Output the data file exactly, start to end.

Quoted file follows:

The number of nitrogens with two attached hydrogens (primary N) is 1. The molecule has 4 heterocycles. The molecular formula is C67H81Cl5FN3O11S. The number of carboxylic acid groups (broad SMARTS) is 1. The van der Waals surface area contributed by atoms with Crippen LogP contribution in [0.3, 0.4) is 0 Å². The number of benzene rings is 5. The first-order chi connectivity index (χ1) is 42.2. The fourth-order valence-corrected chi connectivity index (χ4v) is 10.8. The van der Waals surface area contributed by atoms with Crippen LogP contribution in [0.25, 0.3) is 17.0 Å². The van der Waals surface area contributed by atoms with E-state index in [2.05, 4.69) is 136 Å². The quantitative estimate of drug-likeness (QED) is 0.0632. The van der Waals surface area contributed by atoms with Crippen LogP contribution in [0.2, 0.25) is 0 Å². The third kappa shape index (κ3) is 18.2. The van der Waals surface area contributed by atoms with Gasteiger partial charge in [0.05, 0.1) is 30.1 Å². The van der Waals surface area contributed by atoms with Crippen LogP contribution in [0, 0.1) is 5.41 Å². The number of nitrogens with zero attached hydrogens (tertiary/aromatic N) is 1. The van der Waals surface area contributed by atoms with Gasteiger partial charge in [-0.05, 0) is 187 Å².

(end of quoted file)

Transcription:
The number of nitrogens with two attached hydrogens (primary N) is 1. The molecule has 4 heterocycles. The molecular formula is C67H81Cl5FN3O11S. The number of carboxylic acid groups (broad SMARTS) is 1. The van der Waals surface area contributed by atoms with Crippen LogP contribution in [0.3, 0.4) is 0 Å². The number of benzene rings is 5. The first-order chi connectivity index (χ1) is 42.2. The fourth-order valence-corrected chi connectivity index (χ4v) is 10.8. The van der Waals surface area contributed by atoms with Crippen LogP contribution in [0.25, 0.3) is 17.0 Å². The van der Waals surface area contributed by atoms with E-state index in [2.05, 4.69) is 136 Å². The quantitative estimate of drug-likeness (QED) is 0.0632. The van der Waals surface area contributed by atoms with Crippen LogP contribution in [0.2, 0.25) is 0 Å². The third kappa shape index (κ3) is 18.2. The van der Waals surface area contributed by atoms with Gasteiger partial charge in [0.05, 0.1) is 30.1 Å². The van der Waals surface area contributed by atoms with Crippen LogP contribution in [0, 0.1) is 5.41 Å². The number of nitrogens with zero attached hydrogens (tertiary/aromatic N) is 1. The van der Waals surface area contributed by atoms with Gasteiger partial charge in [-0.05, 0) is 187 Å².